HISTORICAL POSTCARDS OF SPRINGFIELD, MISSOURI
Christ Episcopal Church

 This postcard is postmarked 1949 and is sent from the Christ Episcopal Church to a church member. The postcard caption states that it is the "Oldest Church building in Springfield. Has been in continuous use since 1869. Materials were hauled by oxteam and wagon a distance of 120 miles. Parish House added in 1927." The statements are true with the possible exception of the materials being hauled by oxteam, since the church was built after the arrival of the railroad.

The Episcopal Church came to Springfield in 1859 when a Springfield woman named Marie Burden sent a letter to the rector of Christ Church in St. Louis asking him to send a priest to Springfield to baptize her daughter, Nellie. The Reverend T.L. Holcomb was sent to Springfield. There were only three Episcopalians living in Springfield at the time but several people had expressed interest, so Reverend Holcomb thought it was time to start a church in Springfield. In the spring of 1859 he returned and held services in the Old Temperance Hall at the northeast corner of St. Louis Street and the Public Square.

Services were suspended during the Civil War, as they were in most churches in town. One of the church members was killed during Zagonyi's charge on October 25, 1861. In 1866 Reverend R.S. Nash replaced Reverend Holcomb and a new church was built on West Walnut Street between Campbell and Market. The building, called St. Rufus, was in the Gothic style. On Easter Sunday 1869, during the service a lightning bolt hit the chancel (front part) of the building. It damaged the building, causing the congregation to build a new building in October of 1869. The Walnut Street residential area on the corner of Kimbrough was chosen as the site for the new church.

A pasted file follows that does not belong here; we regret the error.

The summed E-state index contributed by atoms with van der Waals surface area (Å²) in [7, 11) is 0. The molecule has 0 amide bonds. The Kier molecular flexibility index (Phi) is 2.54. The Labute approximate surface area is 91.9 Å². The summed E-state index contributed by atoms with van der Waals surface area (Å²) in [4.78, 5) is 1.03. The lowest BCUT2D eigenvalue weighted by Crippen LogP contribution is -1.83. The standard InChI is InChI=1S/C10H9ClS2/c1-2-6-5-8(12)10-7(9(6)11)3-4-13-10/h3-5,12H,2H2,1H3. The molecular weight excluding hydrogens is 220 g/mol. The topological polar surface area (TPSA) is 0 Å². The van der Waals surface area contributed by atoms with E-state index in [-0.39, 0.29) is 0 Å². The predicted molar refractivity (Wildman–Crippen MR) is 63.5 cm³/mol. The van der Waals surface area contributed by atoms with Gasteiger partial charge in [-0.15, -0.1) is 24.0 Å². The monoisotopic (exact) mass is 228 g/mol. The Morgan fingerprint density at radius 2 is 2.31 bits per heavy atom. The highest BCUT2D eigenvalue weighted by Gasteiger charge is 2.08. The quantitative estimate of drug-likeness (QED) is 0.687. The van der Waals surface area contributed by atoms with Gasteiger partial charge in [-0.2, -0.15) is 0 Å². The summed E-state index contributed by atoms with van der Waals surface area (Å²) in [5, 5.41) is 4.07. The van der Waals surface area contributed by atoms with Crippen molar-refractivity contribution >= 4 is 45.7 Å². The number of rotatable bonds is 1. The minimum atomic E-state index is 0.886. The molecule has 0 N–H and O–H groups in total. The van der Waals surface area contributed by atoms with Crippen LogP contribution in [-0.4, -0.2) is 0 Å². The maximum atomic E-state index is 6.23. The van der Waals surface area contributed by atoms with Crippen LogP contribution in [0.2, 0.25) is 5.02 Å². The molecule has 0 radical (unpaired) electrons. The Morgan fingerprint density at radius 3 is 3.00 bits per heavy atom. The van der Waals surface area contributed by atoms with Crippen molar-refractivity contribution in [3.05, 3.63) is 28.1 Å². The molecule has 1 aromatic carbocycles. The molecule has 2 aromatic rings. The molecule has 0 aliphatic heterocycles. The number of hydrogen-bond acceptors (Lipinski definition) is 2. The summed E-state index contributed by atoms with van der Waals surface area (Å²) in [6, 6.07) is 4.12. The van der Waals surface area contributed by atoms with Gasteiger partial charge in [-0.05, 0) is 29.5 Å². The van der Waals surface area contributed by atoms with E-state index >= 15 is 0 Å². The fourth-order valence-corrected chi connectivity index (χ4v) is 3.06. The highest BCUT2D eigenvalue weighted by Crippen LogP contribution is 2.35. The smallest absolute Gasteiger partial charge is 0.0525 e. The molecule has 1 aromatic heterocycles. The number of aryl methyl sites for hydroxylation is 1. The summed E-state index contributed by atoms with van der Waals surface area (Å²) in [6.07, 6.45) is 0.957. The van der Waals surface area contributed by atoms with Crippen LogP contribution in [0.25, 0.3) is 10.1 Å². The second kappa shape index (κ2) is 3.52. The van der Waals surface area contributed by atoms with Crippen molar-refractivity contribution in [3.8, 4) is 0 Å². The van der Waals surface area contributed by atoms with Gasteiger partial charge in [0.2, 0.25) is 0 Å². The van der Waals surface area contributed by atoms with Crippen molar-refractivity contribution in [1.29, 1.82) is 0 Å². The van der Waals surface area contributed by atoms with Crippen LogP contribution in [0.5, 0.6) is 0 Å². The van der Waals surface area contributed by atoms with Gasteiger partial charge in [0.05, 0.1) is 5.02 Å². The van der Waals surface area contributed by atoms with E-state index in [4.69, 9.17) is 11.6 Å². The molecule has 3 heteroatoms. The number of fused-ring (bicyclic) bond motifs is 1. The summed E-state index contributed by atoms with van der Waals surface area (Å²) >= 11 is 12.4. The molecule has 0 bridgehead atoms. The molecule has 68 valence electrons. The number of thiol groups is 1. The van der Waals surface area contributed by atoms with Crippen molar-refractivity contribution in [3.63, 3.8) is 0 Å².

Because the site of the new church was a residential area, the style of building chosen was a small "Carpenter Gothic" church. This was a stylish type of church building in the 1870s and reflected the tastes of the mostly wealthy members of the church. The church was built for $4,000 and each member was expected to contribute one gold dollar weekly.

In 1921, the church rector inquired of a local architect's firm the cost of replacing the building. In 1922 a firm was chosen to design a stone building, but the bids were too high and the church was not built. In 1927 the church built a parish hall. In 1927-28 the chancel of the church was built. The nave (where the congregation sits) was to come next, but the Depression stopped the building. By chance, the old nave was still intact and was positioned in such a way that it could be attached to the new parts of the church. This unusual juxtaposition of the nave from 1870 and the rest of the church from 1929 makes for an unusual and picturesque building.

In 1987 the church was placed on the National Register of Historic Places. In 1990 a $150,000 renovation returned the church to its original state.


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